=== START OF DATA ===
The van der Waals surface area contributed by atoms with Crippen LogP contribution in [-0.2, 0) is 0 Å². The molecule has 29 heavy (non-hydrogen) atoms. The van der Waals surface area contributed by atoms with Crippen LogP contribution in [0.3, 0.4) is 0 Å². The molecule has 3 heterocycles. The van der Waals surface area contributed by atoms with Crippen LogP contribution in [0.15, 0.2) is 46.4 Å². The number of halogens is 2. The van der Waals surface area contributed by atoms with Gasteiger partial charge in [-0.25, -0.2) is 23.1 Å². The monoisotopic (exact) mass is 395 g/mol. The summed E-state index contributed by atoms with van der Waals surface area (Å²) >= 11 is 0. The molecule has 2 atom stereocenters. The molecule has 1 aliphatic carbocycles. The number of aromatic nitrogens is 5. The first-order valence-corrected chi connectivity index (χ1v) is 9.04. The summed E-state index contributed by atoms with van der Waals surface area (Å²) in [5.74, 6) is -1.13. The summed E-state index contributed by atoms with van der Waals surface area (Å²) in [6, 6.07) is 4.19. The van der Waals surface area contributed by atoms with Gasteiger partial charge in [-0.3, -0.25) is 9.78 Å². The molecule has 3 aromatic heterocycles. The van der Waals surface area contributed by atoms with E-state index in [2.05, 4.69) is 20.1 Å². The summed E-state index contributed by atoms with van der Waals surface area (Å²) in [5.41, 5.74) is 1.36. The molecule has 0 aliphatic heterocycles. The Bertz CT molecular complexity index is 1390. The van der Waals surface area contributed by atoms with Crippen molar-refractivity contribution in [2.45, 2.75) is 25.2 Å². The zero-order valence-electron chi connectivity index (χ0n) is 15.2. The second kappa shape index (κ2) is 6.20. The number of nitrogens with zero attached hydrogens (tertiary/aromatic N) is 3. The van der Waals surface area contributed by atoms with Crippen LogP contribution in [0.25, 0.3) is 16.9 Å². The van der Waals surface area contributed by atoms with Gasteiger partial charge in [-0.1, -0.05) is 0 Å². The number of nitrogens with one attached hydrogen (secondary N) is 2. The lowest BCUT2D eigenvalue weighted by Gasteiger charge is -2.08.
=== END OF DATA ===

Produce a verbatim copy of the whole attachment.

The van der Waals surface area contributed by atoms with Crippen LogP contribution in [-0.2, 0) is 0 Å². The molecule has 29 heavy (non-hydrogen) atoms. The van der Waals surface area contributed by atoms with Crippen LogP contribution in [0.3, 0.4) is 0 Å². The molecule has 3 heterocycles. The van der Waals surface area contributed by atoms with Crippen LogP contribution in [0.15, 0.2) is 46.4 Å². The number of halogens is 2. The van der Waals surface area contributed by atoms with Gasteiger partial charge in [-0.25, -0.2) is 23.1 Å². The monoisotopic (exact) mass is 395 g/mol. The summed E-state index contributed by atoms with van der Waals surface area (Å²) >= 11 is 0. The molecule has 2 atom stereocenters. The molecule has 1 aliphatic carbocycles. The number of aromatic nitrogens is 5. The first-order valence-corrected chi connectivity index (χ1v) is 9.04. The summed E-state index contributed by atoms with van der Waals surface area (Å²) in [5.74, 6) is -1.13. The summed E-state index contributed by atoms with van der Waals surface area (Å²) in [6, 6.07) is 4.19. The van der Waals surface area contributed by atoms with Gasteiger partial charge in [-0.3, -0.25) is 9.78 Å². The molecule has 3 aromatic heterocycles. The van der Waals surface area contributed by atoms with E-state index in [2.05, 4.69) is 20.1 Å². The summed E-state index contributed by atoms with van der Waals surface area (Å²) in [5.41, 5.74) is 1.36. The molecule has 0 aliphatic heterocycles. The Bertz CT molecular complexity index is 1390. The van der Waals surface area contributed by atoms with Crippen molar-refractivity contribution in [2.45, 2.75) is 25.2 Å². The zero-order valence-electron chi connectivity index (χ0n) is 15.2. The second kappa shape index (κ2) is 6.20. The number of nitrogens with zero attached hydrogens (tertiary/aromatic N) is 3. The van der Waals surface area contributed by atoms with Crippen LogP contribution in [0.25, 0.3) is 16.9 Å². The van der Waals surface area contributed by atoms with Gasteiger partial charge in [-0.1, -0.05) is 0 Å². The number of nitrogens with one attached hydrogen (secondary N) is 2. The lowest BCUT2D eigenvalue weighted by Gasteiger charge is -2.08.